Market trends and perspectives for the year with Catherine Wajsman – April 2018

Review | April 17 2018

I. In 2017 markets rallied in response to world growth. What about 2018? Should we fear a slowdown?

Certain indicators of world activity did, indeed, wane at the end of the quarter. We believe this decline is primarily a reaction to the fervour generated by American tax reforms. We’ll know whether this growth is sustainable in one month, when companies publish their results. We are optimistic.

II. In this case, what factors are a source of concern?

These are easy to identify:

  • Concern that current inflation will increase in the U.S.
  • Concern that interest rates will escalate, this naturally being related to that.
  • What can be called a ‘trade war’ between the U.S. and China, and more generally the inopportune nature of reactions from the leader of the world’s most powerful nation.
  • And lastly, the impression – valid or not – that stock prices are high. Overall, we believe that, as is often the case, the media has exacerbated a short-term approach.

Let’s address each of these concerns:

  • For several decades now, experts have predicted either deflation or a rise in inflation. I can give you endless examples of this kind of analysis since the 1980s. In truth, reality is not stranger than fiction. In the U.S. and Europe alike (and unlike certain emerging countries), when inflation has in fact returned, it has been “timid” rather than “rampant”. It is no doubt excessive for Bloomberg analysts to still note “an absence of inflation”, despite wage increases.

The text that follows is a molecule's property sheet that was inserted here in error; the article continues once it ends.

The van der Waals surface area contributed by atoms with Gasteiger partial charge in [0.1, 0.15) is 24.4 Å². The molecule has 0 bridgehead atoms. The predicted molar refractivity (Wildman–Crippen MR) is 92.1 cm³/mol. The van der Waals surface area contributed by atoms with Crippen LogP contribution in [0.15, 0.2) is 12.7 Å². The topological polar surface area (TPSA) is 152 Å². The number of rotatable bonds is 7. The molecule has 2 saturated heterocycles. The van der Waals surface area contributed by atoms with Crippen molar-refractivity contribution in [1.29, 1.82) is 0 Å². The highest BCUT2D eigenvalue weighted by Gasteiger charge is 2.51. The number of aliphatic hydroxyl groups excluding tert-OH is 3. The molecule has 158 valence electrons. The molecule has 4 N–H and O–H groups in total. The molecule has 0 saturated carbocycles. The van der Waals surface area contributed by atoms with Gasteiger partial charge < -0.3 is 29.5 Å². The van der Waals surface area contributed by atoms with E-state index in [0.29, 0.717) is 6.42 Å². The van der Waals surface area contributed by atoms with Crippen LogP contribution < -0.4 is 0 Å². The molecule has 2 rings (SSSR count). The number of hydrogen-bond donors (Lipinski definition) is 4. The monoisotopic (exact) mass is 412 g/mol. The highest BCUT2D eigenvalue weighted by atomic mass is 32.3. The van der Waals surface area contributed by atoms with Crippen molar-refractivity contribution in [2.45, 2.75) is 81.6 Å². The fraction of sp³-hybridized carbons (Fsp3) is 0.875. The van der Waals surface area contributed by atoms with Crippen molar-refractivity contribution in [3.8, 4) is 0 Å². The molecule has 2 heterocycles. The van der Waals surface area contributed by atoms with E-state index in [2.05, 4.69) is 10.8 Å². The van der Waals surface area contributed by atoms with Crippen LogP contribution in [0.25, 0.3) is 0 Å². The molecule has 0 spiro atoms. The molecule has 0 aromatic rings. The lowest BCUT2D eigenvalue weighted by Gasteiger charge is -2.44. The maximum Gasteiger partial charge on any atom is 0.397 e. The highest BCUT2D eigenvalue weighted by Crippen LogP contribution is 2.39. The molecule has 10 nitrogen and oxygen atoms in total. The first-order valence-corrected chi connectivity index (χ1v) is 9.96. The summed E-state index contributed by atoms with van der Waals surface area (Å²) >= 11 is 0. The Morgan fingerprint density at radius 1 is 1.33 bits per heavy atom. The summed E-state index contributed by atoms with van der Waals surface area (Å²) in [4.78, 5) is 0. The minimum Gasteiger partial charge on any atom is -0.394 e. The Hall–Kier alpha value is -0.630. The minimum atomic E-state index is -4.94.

• Concerning fears of a sharp interest rate hike, why would central bank experts suddenly decide to wildly boost rates when their experience has driven them to avoid financial market shake-ups at all cost? Any interest rate push will definitely be gradual.
    Experts disagree as to whether there will be 3 or 4 rate increases in the U.S. this year. This quarrel strikes us as a bit ridiculous. More specifically, in the U.S., Jerome Powell will likely follow Yellen’s programme and gradually wind down the Fed’s balance sheet. Ten-year Treasury bills could end the year at 2.60 – 2.90 %.
    In Europe, Mario Draghi continues quantitative easing and no radical changes are expected before 2019.